As soon as the overindulging ends, holiday frolickers swarm into commercial weight-loss centers or starve themselves at home, intent on shedding the pounds they've gained.
A University of Georgia expert says that's the wrong approach.
Even if you didn't hold back in your holiday eating, use restraint in your post-holiday diet, said Connie Crawley. She's an Extension Service food, nutrition and health specialist with the UGA College of Family and Consumer Sciences.
"Go back to your normal, healthy eating habits," Crawley said. "Eat three moderate meals a day and allow time for rebalancing your diet."
After a week or more of your normal life-style, you'll get a more reliable count of the pounds you've gained.
"Then you can decide what little things to do to get the weight back off," she said.
Don't skip meals or cut out broad groups such as breads or fats, she said. Make little changes, such as cutting out the chips or the extra margarine.
"The problem is that people want to cut out whole food groups," she said. "But you always need a balanced, healthy diet of foods in all groups."
Many dieters focus on fats. And trimming dietary fats can be important. But don't try to eliminate them. "A totally fat-free diet would not be good for you," Crawley said. "Fats make fat-soluble vitamins available to you, and they make your diet more satisfying."
Americans tend to eat too many fats, she said. The general rule is that fats should be no more than 30 percent of the calories you eat. "But that percentage varies from person to person," she said.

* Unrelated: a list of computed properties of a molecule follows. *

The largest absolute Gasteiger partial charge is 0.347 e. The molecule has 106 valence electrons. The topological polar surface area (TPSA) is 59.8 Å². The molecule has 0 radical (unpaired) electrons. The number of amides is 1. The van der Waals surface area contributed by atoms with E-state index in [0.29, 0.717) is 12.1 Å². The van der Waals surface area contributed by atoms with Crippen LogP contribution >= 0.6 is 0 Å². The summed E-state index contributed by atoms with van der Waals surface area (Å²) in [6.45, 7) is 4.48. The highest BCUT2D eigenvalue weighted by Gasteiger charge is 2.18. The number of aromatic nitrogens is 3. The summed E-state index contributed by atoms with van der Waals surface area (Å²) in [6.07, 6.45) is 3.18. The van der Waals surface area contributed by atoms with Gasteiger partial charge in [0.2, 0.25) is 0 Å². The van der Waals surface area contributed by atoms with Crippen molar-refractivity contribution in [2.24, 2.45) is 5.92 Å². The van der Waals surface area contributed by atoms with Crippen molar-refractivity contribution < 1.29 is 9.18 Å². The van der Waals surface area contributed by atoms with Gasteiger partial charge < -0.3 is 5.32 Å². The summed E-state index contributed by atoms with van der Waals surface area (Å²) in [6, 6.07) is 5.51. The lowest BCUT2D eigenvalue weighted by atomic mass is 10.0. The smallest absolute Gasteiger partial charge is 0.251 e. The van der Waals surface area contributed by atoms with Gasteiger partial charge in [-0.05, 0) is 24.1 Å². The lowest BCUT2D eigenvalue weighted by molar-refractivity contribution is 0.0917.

Crawley isn't a stickler for the "ideal weights" on height-weight charts.
"That's probably not the best way to determine your ideal weight," she said. "A healthy weight for you is whatever you weigh when you eat a healthy, balanced diet and exercise regularly."
The healthiest choice, she said, is to monitor what you eat, not what you weigh. "Food diaries are the No. 1 way to keep your weight down," she said.
The so-called ideal weights from charts sometimes lead people to set unrealistic weight-loss goals, Crawley said. "Studies have shown that dieters are most successful in losing only 10 percent to 15 percent of their pre-loss weight," she said.
"Unfortunately," she said, "another study asked dieters how much weight loss would make them happy, satisfied or disappointed, and the most common 'disappointed' response was 15 percent or less."
Once dieters have lost that 10 percent to 15 percent, though, most are satisfied. "They feel better, and they realize how hard that weight loss was," she said.
A reasonable weight-loss goal, she said, should be no more than 15 percent of your pre-loss weight. If you want to lose more than that, make 15 percent your goal anyway. Once you lose that weight and stabilize there, then you can re-evaluate.
"Setting too high a weight-loss goal leads to discouragement," Crawley said. "It makes you put off changes, such as buying new clothes that fit. But weight loss is difficult. You need to reward yourself -- with things that aren't food. No diet will be successful if you don't feel good about yourself."
Exercise is a critical part of weight loss, too. "Include weight training, aerobics and stretching in your regular activities," she said. "To lose weight, you need to exercise five to seven days a week."
Crawley said the body's natural appetite controls don't work if you're inactive. "Your body doesn't know when to stop eating," she said. "If you want to be a healthy weight, you have to exercise."
(Dan Rahn is a news editor with the University of Georgia College of Agricultural and Environmental Sciences.)